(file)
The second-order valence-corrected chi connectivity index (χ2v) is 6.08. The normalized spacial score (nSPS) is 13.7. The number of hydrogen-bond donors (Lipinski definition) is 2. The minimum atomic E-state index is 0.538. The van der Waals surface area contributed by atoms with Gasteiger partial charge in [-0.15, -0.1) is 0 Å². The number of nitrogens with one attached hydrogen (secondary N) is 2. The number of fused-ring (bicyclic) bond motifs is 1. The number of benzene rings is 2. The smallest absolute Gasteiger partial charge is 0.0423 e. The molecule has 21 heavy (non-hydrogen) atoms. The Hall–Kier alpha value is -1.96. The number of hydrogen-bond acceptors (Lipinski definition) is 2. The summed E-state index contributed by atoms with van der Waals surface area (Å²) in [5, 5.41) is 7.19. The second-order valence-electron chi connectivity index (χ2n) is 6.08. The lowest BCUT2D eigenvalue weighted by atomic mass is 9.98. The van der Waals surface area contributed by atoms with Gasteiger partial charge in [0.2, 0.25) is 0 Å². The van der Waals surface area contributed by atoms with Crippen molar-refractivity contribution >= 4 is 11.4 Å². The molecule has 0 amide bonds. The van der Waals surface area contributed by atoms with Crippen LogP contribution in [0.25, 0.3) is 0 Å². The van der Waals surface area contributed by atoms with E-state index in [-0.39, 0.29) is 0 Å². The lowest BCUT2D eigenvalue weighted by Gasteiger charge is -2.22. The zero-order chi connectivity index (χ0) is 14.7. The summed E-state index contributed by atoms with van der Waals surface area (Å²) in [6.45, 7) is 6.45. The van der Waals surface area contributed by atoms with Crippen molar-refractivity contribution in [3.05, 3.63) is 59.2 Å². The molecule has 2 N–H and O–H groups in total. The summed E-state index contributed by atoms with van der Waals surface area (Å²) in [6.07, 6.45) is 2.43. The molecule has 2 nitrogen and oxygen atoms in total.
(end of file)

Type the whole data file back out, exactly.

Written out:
The second-order valence-corrected chi connectivity index (χ2v) is 6.08. The normalized spacial score (nSPS) is 13.7. The number of hydrogen-bond donors (Lipinski definition) is 2. The minimum atomic E-state index is 0.538. The van der Waals surface area contributed by atoms with Gasteiger partial charge in [-0.15, -0.1) is 0 Å². The number of nitrogens with one attached hydrogen (secondary N) is 2. The number of fused-ring (bicyclic) bond motifs is 1. The number of benzene rings is 2. The smallest absolute Gasteiger partial charge is 0.0423 e. The molecule has 21 heavy (non-hydrogen) atoms. The Hall–Kier alpha value is -1.96. The number of hydrogen-bond acceptors (Lipinski definition) is 2. The summed E-state index contributed by atoms with van der Waals surface area (Å²) in [5, 5.41) is 7.19. The second-order valence-electron chi connectivity index (χ2n) is 6.08. The lowest BCUT2D eigenvalue weighted by atomic mass is 9.98. The van der Waals surface area contributed by atoms with Gasteiger partial charge in [0.2, 0.25) is 0 Å². The van der Waals surface area contributed by atoms with Crippen molar-refractivity contribution >= 4 is 11.4 Å². The molecule has 0 amide bonds. The van der Waals surface area contributed by atoms with Crippen LogP contribution in [0.25, 0.3) is 0 Å². The van der Waals surface area contributed by atoms with E-state index in [-0.39, 0.29) is 0 Å². The lowest BCUT2D eigenvalue weighted by Gasteiger charge is -2.22. The zero-order chi connectivity index (χ0) is 14.7. The summed E-state index contributed by atoms with van der Waals surface area (Å²) in [6.45, 7) is 6.45. The van der Waals surface area contributed by atoms with Crippen molar-refractivity contribution in [3.05, 3.63) is 59.2 Å². The molecule has 2 N–H and O–H groups in total. The summed E-state index contributed by atoms with van der Waals surface area (Å²) in [6.07, 6.45) is 2.43. The molecule has 2 nitrogen and oxygen atoms in total.